Some stocks, indices, etc are more prone to head fakes than others. Take a look at past Squeezes for the item you are considering and see if they involved head fakes. Once a faker.
For those who are willing to take a non-mechanical approach trading head fakes, the easiest strategy is to wait until a Squeeze occurs--the precondition is set--then look for the first move away from the trading range. Trade half a position the first strong day in the opposite direction of the head fake, adding to the position when the breakout occurs and using a parabolic or opposite band tag stop to keep from being hurt.
Where head fakes aren't a problem, or the band parameters aren't set tight enough for those that do occur to be a problem, you can trade Method I straight up. Just wait for a Squeeze and go with the first breakout.
Volume indicators can really add value. In the phase before the head fake look for a volume indicator such as Intraday Intensity or Accumulation Distribution to give a hint regarding the ultimate resolution. MFI is another indicator that can be useful to improve success and confidence. These are all volume indicators and are taken up in Part IV.
The parameters for a volatility breakout system based on The Squeeze can be the standard parameters: 20-day average and +/- two standard deviation bands. This is true because in this phase of activity the bands are quite close together and thus the triggers are very close by. However, some short-term traders may want to shorten the average a bit, say to 15 periods and tighten the bands a bit, say to 1.5 standard deviations.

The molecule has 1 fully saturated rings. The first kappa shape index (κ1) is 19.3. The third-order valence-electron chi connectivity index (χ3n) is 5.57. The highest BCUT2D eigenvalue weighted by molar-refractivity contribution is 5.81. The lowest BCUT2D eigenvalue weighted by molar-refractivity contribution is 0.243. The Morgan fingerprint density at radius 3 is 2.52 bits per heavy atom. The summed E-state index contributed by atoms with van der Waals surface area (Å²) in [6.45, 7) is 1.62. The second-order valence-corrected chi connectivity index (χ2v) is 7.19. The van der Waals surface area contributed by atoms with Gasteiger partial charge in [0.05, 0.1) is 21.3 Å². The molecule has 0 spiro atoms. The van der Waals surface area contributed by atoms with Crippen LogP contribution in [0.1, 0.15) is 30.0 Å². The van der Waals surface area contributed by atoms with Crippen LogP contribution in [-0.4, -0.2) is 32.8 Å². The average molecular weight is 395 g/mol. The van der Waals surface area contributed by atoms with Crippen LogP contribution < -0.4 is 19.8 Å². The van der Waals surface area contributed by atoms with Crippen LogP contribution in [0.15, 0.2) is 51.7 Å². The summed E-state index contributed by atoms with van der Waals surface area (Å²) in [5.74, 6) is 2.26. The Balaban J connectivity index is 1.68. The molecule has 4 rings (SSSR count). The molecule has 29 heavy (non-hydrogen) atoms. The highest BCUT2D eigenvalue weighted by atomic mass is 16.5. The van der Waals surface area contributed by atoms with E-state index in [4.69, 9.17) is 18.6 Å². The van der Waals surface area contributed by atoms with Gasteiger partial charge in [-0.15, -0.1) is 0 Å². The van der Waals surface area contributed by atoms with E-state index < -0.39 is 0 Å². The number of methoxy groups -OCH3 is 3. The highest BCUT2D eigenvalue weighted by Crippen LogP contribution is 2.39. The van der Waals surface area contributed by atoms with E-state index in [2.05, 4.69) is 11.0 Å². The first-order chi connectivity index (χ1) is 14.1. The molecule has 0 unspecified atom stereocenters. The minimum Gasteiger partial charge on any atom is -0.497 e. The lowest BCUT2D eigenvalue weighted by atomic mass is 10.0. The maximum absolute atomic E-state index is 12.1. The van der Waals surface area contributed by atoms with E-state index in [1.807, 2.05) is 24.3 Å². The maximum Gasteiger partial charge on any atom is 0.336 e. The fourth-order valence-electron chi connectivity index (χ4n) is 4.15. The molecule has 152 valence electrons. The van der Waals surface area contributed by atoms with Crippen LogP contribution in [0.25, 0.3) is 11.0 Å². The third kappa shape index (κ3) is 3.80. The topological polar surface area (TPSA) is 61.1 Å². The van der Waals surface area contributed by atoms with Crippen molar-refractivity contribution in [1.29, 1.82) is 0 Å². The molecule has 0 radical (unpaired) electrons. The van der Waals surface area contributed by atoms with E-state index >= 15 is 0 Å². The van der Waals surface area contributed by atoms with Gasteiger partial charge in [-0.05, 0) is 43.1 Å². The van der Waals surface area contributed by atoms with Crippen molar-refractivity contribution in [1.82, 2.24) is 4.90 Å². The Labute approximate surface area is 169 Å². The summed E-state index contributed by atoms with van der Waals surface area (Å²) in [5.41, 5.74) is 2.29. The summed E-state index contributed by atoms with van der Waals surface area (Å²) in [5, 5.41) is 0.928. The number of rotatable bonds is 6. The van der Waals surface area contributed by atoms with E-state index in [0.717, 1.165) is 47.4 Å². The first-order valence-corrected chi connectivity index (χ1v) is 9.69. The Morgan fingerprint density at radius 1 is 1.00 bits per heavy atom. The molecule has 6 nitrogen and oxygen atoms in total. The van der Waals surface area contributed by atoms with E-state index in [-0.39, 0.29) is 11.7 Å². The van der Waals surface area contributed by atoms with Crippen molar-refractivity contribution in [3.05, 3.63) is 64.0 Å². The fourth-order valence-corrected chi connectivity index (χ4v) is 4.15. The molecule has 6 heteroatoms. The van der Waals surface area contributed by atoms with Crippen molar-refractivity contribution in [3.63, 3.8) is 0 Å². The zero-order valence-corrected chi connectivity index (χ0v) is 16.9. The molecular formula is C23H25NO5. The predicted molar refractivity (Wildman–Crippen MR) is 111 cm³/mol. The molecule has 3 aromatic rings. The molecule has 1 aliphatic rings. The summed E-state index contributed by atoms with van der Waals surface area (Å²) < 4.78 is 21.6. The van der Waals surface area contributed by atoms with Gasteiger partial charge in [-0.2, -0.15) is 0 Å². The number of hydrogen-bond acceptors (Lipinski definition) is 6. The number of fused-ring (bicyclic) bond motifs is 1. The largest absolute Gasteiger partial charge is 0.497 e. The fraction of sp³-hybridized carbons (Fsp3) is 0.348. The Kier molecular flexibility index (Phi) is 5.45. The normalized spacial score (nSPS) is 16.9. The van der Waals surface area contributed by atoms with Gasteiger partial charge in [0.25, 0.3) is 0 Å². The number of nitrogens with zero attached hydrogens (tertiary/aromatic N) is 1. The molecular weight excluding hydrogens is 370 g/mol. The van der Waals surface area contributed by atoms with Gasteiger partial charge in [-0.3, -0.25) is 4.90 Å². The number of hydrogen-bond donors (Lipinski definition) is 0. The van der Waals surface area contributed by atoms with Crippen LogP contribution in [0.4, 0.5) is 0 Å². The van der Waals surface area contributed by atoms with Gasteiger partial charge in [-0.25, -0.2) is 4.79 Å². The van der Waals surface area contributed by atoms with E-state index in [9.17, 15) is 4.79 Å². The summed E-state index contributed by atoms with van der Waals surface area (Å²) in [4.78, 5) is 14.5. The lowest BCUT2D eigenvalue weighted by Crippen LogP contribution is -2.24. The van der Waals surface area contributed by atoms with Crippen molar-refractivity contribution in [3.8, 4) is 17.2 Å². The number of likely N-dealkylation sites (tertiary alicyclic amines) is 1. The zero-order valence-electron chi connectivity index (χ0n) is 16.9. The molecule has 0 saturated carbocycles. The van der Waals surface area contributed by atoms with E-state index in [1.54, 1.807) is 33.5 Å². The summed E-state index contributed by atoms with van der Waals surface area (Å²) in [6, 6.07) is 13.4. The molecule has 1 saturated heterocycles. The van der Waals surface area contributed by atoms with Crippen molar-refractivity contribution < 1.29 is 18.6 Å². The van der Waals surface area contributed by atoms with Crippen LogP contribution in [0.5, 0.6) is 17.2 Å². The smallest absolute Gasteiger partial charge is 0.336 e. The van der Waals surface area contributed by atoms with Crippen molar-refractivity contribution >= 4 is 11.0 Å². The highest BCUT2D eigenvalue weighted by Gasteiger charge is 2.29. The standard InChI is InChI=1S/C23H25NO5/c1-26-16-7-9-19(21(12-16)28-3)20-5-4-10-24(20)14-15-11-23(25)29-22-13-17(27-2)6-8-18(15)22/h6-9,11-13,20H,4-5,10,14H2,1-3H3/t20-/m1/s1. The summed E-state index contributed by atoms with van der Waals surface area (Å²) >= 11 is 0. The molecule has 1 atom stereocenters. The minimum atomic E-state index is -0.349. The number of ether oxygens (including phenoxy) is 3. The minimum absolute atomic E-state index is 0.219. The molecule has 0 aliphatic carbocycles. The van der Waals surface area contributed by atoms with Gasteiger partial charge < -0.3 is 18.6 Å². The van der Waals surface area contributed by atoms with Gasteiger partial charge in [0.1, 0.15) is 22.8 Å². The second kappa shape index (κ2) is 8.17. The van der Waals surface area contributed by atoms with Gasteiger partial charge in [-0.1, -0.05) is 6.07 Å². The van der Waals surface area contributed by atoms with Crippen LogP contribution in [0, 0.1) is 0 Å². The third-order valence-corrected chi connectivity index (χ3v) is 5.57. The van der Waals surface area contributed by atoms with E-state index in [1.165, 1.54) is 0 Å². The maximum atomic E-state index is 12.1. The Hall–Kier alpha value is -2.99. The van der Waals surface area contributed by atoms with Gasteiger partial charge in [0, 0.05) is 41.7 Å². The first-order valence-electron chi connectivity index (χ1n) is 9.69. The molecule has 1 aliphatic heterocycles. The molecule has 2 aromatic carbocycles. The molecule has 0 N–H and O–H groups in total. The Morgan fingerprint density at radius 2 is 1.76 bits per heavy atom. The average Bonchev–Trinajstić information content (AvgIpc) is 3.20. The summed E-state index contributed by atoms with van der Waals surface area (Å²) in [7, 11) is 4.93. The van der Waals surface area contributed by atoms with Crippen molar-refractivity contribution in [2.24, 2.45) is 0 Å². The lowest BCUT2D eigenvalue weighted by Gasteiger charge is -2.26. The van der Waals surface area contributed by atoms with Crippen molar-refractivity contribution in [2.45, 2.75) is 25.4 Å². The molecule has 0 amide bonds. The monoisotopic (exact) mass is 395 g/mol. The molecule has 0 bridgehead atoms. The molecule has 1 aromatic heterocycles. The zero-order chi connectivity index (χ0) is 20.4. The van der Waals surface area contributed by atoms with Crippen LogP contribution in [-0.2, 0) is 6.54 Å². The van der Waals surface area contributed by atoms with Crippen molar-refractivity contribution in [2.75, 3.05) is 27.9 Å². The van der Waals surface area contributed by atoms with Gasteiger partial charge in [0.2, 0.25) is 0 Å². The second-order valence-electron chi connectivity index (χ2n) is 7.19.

There is one other parameter that can be set, the look-back period for the Squeeze. The longer you set the look-back period--recall that the default is six months--the greater the compression you'll achieve and the more explosive the set ups will be. However, there will be fewer of them. There is always a price to pay it seems.
Method I first detects compression through The Squeeze and then looks for range expansion to occur and goes with it. An awareness of head fakes and volume indicator confirmation can add significantly to the record of this approach.
Screening a reasonable size universe of stocks--at least several hundred--ought to find at least several candidates to evaluate on any given day.
Look for your Method I setups carefully and then follow them as they evolve.
There is something about looking at a large number of these setups, especially with volume indicators, that instructs the eye and thus informs the future selection process as no hard and fast rules ever can.
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Information, charts or examples contained in this lesson are for illustration and educational purposes only. It should not be considered as advice or a recommendation to buy or sell any security or financial instrument. We do not and cannot offer investment advice. For further information please read our .